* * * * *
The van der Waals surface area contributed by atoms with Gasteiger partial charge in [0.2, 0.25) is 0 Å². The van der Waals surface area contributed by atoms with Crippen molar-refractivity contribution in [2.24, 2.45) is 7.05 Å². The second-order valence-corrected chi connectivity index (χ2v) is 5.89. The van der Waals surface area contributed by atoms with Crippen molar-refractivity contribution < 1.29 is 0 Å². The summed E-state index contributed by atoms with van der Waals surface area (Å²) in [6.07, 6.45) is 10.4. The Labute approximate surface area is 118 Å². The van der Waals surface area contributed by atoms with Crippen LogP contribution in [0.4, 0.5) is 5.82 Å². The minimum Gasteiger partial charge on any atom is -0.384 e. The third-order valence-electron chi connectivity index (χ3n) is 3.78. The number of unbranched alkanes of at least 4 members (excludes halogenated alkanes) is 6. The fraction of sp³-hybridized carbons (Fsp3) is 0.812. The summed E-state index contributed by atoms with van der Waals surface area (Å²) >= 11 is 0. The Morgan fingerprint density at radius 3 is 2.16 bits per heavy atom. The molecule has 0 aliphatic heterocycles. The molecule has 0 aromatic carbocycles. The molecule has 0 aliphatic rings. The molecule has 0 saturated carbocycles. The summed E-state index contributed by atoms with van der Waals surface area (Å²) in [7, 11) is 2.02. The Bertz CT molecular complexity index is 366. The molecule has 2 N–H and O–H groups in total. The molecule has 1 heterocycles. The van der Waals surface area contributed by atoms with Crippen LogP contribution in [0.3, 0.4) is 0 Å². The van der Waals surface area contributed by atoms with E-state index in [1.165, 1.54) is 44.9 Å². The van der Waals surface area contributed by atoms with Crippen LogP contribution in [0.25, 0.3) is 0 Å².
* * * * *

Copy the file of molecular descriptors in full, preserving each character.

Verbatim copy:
The van der Waals surface area contributed by atoms with Gasteiger partial charge in [0.2, 0.25) is 0 Å². The van der Waals surface area contributed by atoms with Crippen molar-refractivity contribution in [2.24, 2.45) is 7.05 Å². The second-order valence-corrected chi connectivity index (χ2v) is 5.89. The van der Waals surface area contributed by atoms with Crippen molar-refractivity contribution < 1.29 is 0 Å². The summed E-state index contributed by atoms with van der Waals surface area (Å²) in [6.07, 6.45) is 10.4. The Labute approximate surface area is 118 Å². The van der Waals surface area contributed by atoms with Crippen LogP contribution in [0.4, 0.5) is 5.82 Å². The minimum Gasteiger partial charge on any atom is -0.384 e. The third-order valence-electron chi connectivity index (χ3n) is 3.78. The number of unbranched alkanes of at least 4 members (excludes halogenated alkanes) is 6. The fraction of sp³-hybridized carbons (Fsp3) is 0.812. The summed E-state index contributed by atoms with van der Waals surface area (Å²) >= 11 is 0. The Morgan fingerprint density at radius 3 is 2.16 bits per heavy atom. The molecule has 0 aliphatic heterocycles. The molecule has 0 aromatic carbocycles. The molecule has 0 aliphatic rings. The molecule has 0 saturated carbocycles. The summed E-state index contributed by atoms with van der Waals surface area (Å²) in [7, 11) is 2.02. The Bertz CT molecular complexity index is 366. The molecule has 2 N–H and O–H groups in total. The molecule has 1 heterocycles. The van der Waals surface area contributed by atoms with Crippen LogP contribution in [0.3, 0.4) is 0 Å². The van der Waals surface area contributed by atoms with E-state index in [1.165, 1.54) is 44.9 Å². The van der Waals surface area contributed by atoms with Crippen LogP contribution in [0.25, 0.3) is 0 Å².